(y + k) - y or k = 2xdx + dxdx

the dxdx has the same right to existence as 2xdx does; the reasoning (Raisonnement) is therefore most peculiar by which it is forcibly suppressed, namely, by direct use of the relativity of the concept because it is infinitely small compared to dx, and thus as well to 2xdx, or to 2xx. ...

But (Oder), if in

y. = u.z + z.u + u.z.

the u.z. is suppressed because it is infinitely small compared to u.z or z.u, then one would thereby be forced to admit mathematically that u.z + z.u is only an approximate value (Annäherungswert), in imagination as close as you like. This type of manoeuvre occurs also in ordinary algebra.

But then in walks the still greater miracle that by this method you don’t obtain an approximate value at all, but rather the unique exact value (even when as above it is only symbolically correct) of the derived function, such as in the example

y. = 2xx. +x.x. .

If you suppress here x.x., you then obtain:

y. = 2xx.

and

y./x. = 2x ,

which is the correct first derived function of , as the binom[ial theorem] has already proved.

But the miracle is no miracle. It would only be a miracle if no exact result emerged through the forcible suppression of x.x.. That is to say, one suppresses merely a computational mistake which nevertheless is an unavoidable consequence of a method which brings in the undefined increment of the variable, i.e. h, immediately as the differential dx or x., a completed operational symbol, and thereby also produces from the very beginning in the differential calculus a characteristic manner of calculation different from the usual algebra.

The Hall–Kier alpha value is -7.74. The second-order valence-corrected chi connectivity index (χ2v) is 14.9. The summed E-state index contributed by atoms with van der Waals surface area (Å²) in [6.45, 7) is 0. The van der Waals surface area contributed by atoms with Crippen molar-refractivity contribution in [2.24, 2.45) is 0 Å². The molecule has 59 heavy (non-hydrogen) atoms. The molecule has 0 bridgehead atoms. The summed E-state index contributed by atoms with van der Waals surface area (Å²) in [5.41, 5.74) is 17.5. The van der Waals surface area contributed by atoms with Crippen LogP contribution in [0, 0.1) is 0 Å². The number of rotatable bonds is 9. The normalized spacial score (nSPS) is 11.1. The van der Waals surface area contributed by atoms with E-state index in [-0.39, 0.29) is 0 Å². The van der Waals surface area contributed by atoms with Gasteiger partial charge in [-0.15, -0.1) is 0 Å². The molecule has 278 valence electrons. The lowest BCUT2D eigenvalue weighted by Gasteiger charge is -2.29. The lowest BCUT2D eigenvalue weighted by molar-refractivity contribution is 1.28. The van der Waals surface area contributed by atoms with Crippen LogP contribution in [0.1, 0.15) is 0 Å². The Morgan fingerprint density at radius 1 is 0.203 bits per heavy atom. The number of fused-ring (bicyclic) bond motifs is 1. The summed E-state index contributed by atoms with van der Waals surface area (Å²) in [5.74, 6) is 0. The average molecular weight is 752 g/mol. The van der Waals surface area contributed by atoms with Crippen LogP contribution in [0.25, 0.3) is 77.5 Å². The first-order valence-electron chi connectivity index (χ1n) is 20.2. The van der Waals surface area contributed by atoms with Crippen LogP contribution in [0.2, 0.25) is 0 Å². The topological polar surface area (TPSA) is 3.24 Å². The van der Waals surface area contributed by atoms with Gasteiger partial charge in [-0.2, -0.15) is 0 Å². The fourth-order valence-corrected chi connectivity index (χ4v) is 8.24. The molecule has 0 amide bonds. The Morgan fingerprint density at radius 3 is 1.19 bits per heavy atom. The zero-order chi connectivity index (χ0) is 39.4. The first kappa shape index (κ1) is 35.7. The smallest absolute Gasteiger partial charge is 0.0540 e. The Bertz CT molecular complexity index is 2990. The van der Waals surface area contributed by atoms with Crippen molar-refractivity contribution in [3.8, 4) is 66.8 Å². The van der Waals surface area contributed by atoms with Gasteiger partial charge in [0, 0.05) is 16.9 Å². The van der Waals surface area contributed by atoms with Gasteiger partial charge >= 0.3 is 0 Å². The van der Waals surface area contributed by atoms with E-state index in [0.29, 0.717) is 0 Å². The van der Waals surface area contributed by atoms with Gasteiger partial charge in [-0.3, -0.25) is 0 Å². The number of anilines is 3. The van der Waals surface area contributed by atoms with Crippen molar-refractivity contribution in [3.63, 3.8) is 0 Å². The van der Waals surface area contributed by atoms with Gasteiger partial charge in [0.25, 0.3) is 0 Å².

___________

The general direction of the algebraic method which we have applied may be expressed as follows:

Given f(x), first develop the ‘preliminary derivative’, which we would like to call f1(x):

1) f1(x) = Δy/Δx or Δy/Δx = f1(x) .

From this equation it follows

Δy = f1(x)Δx .

So that as well

Δf(x) = f1(x)Δx

(since y = f(x), [thus] Δy = Δf(x) ) .

By means of setting x1 - x = 0, so that y1 - y = 0 as well, we obtain

[2)] dy/dx = f’(x) .

Then

dy = f’(x)dx ;

so that also

df(x) = f’(x)dx

(since y = f(x), dy = df(x)).

When we have once developed

1) Δf(x) = f1(x)dx

then

2) df(x) = f’(x)dx

is only the differential expression of 1).

[____________]

1) If we have x going to x1, then

A) x1 - x = Δx ;

whence the following conclusions may be drawn

Aa) Δx = x1 - x ; a) x1 - Δx = x ;

Δx, the difference between x1 and x, is therefore positively expressed as the increment of x; for when it is subtracted again from x1 the latter returns once more to its original state, to x.